Advancements are helping to prevent the spread of human immunodeficiency virus (HIV). Medications that can help prevent the spread of HIV are available for those who are exposed or at an increased risk. The Centers for Disease Control and Prevention (CDC) suggests there are more strategies than ever to prevent HIV, such as abstinence, limiting the number of sexual partners, not sharing needles and using condoms correctly every time you have sex. However, as humans it’s natural not to follow the rules. The prevention strategies of pre-exposure prophylaxis (PrEP) and post-exposure prophylaxis (PEP) use medicines to help prevent HIV.
|Medication type||Post-exposure prophylaxis||Pre-exposure prophylaxis|
|Usage duration||28 days, 1 to 2 doses per day||Daily use indefinitely|
|When to take medication||Medication must be started within 72 hours of exposure, the sooner the better||Available to those who are sexually active with others who are at risk for HIV or who have HIV, or for people who inject drugs|
|Where to get medication||Acquired through your primary care provider, Norton Prompt Care at Walgreens, Norton Immediate Care Centers or the emergency room||Prescribed by your primary care provider or Norton Infectious Disease and requires routine checkups|
|Medication Effectiveness||This is not a 100% guarantee of preventing infections but it drastically lessens those chances||Reduces risk of HIV from sexual transmission by 90% and from injection drug use by 70%|
PrEP works to reduce the risk of spreading HIV from one person to another. PrEP is an oral medication that is taken daily. PrEP is not a vaccine and must be prescribed by a health care provider. You must be HIV negative to start this medication and be retested every 3 months for HIV to ensure you remain negative. The patient should also have basic lab work to check kidney function while on PrEP.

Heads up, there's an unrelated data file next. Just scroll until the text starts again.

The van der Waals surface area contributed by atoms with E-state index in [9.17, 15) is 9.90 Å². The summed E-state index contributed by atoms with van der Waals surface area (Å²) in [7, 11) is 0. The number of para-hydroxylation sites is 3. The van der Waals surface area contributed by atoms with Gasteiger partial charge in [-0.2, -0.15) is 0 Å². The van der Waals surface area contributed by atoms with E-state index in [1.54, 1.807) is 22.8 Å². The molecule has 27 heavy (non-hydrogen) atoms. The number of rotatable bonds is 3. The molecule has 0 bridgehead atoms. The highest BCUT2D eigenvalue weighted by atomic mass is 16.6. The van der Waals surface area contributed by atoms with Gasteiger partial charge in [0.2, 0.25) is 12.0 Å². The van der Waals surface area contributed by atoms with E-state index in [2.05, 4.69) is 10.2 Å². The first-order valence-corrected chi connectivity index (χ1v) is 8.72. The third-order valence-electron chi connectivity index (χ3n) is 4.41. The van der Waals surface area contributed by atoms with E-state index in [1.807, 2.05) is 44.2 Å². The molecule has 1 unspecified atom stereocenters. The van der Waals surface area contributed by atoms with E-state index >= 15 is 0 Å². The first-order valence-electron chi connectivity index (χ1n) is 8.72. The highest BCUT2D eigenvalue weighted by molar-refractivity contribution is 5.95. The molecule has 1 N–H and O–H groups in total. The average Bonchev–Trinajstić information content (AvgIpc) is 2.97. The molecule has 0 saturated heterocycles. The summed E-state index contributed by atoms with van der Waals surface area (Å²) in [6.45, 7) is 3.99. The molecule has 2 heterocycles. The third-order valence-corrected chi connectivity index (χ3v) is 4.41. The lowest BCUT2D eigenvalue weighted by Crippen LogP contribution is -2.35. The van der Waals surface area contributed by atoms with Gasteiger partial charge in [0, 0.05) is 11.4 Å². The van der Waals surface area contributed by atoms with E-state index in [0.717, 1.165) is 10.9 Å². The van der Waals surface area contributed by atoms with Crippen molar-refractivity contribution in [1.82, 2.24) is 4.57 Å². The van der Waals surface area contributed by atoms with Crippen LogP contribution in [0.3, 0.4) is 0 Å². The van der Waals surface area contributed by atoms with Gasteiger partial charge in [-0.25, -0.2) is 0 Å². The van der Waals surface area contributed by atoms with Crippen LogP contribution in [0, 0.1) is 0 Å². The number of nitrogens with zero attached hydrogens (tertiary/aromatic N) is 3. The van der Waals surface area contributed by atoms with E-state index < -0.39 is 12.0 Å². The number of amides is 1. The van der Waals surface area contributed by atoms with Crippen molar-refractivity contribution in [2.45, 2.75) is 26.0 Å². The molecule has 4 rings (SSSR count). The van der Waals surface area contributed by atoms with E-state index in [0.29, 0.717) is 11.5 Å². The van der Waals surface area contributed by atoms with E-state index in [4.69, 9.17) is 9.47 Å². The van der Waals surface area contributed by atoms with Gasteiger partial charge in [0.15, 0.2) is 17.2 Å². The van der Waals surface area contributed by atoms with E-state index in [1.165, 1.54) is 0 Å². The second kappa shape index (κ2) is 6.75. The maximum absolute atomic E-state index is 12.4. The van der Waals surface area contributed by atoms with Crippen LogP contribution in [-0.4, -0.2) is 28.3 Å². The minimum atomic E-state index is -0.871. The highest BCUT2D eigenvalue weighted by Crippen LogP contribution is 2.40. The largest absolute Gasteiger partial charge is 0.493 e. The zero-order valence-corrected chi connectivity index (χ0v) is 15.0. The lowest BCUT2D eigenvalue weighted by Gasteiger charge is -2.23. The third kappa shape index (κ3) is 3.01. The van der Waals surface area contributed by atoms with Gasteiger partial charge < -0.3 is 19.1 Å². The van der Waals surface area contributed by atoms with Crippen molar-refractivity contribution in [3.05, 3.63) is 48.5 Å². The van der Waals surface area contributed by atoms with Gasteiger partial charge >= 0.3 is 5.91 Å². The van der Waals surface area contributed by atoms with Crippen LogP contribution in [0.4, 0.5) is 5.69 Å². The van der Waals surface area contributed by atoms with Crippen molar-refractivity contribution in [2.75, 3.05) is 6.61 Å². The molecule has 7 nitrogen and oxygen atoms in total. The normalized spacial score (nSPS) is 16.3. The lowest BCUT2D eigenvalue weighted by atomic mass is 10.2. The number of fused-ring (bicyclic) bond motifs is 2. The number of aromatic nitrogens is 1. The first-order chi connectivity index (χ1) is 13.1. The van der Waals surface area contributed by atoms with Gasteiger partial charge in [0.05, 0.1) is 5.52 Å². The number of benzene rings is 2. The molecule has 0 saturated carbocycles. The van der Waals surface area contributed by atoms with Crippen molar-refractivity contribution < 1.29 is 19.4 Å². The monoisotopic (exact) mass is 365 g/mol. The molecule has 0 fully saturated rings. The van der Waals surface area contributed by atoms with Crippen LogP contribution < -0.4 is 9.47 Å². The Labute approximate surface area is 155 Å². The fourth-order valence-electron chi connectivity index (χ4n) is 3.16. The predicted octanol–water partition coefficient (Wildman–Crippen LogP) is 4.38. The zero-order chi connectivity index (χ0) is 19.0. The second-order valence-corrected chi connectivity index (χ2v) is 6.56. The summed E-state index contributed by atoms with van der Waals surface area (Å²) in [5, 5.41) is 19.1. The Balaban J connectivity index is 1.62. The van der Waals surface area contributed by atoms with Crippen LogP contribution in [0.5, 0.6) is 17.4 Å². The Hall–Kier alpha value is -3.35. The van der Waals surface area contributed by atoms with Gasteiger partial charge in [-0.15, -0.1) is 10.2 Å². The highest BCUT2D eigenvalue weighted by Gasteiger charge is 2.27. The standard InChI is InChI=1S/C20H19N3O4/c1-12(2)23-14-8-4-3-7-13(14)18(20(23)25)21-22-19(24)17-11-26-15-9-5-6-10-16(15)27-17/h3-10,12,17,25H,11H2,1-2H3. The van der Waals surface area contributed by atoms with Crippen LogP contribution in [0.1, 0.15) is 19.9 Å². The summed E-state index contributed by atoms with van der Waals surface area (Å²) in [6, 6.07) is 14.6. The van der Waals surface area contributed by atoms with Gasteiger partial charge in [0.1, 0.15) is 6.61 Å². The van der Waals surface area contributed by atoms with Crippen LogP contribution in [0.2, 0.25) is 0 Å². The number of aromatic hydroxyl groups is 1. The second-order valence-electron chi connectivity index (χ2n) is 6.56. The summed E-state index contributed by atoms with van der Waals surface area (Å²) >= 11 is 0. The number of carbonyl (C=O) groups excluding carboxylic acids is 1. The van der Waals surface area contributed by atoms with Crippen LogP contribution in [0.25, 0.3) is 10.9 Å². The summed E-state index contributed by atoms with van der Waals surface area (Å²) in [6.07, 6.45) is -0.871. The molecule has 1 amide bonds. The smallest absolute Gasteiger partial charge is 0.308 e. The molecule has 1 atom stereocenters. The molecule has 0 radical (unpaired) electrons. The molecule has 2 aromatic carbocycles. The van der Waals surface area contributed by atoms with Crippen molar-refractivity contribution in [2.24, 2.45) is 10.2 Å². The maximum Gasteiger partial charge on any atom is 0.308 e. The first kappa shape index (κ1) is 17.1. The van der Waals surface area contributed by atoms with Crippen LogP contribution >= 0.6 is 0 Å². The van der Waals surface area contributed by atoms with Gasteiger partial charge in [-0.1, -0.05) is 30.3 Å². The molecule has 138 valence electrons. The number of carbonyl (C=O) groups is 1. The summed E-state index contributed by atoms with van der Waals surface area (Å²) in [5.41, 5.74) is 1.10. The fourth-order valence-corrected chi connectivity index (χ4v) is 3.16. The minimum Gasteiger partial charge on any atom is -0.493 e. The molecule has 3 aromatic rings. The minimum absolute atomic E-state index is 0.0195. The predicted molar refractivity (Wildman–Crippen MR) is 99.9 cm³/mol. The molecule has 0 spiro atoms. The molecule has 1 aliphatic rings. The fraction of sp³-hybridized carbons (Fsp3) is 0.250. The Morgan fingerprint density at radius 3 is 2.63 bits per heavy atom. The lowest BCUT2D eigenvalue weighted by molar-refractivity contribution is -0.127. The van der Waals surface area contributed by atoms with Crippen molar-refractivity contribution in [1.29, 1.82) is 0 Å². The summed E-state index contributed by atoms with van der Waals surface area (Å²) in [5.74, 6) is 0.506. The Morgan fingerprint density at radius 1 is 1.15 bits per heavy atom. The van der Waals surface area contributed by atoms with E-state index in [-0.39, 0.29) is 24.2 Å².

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PEP is an emergency use medication for those who know or suspect they were exposed to HIV. PEP must be started within 72 hours of the potential exposure to HIV and can be prescribed by a health care provider. PEP is used either once or twice daily for 28 days.
“The use of these medications is lowering the number of individuals being diagnosed with HIV each year,” said Paul S. Schulz, M.D., infectious diseases physician with Norton Infectious Disease Specialists. “The overall outcome is healthier lives for members of our community.”
According to AIDSVU, there are more than 6,644 people in Kentucky living with HIV. According to CDC statistics, 20% of people who have HIV are not aware that they are HIV positive. HIV is a virus that weakens the immune system by destroying the white blood cells that fight off infection. Having HIV can put you at risk for serious infections as well as certain cancers. If HIV is left untreated, it can lead to acquired immunodeficiency syndrome (AIDS).
Those who are sexually active or have shared needles should consider being tested by their health care provider.
“If you are participating in at-risk lifestyle behaviors that require you to take PEP, consider talking to your health care provider about taking PrEP routinely,” Dr. Schulz said.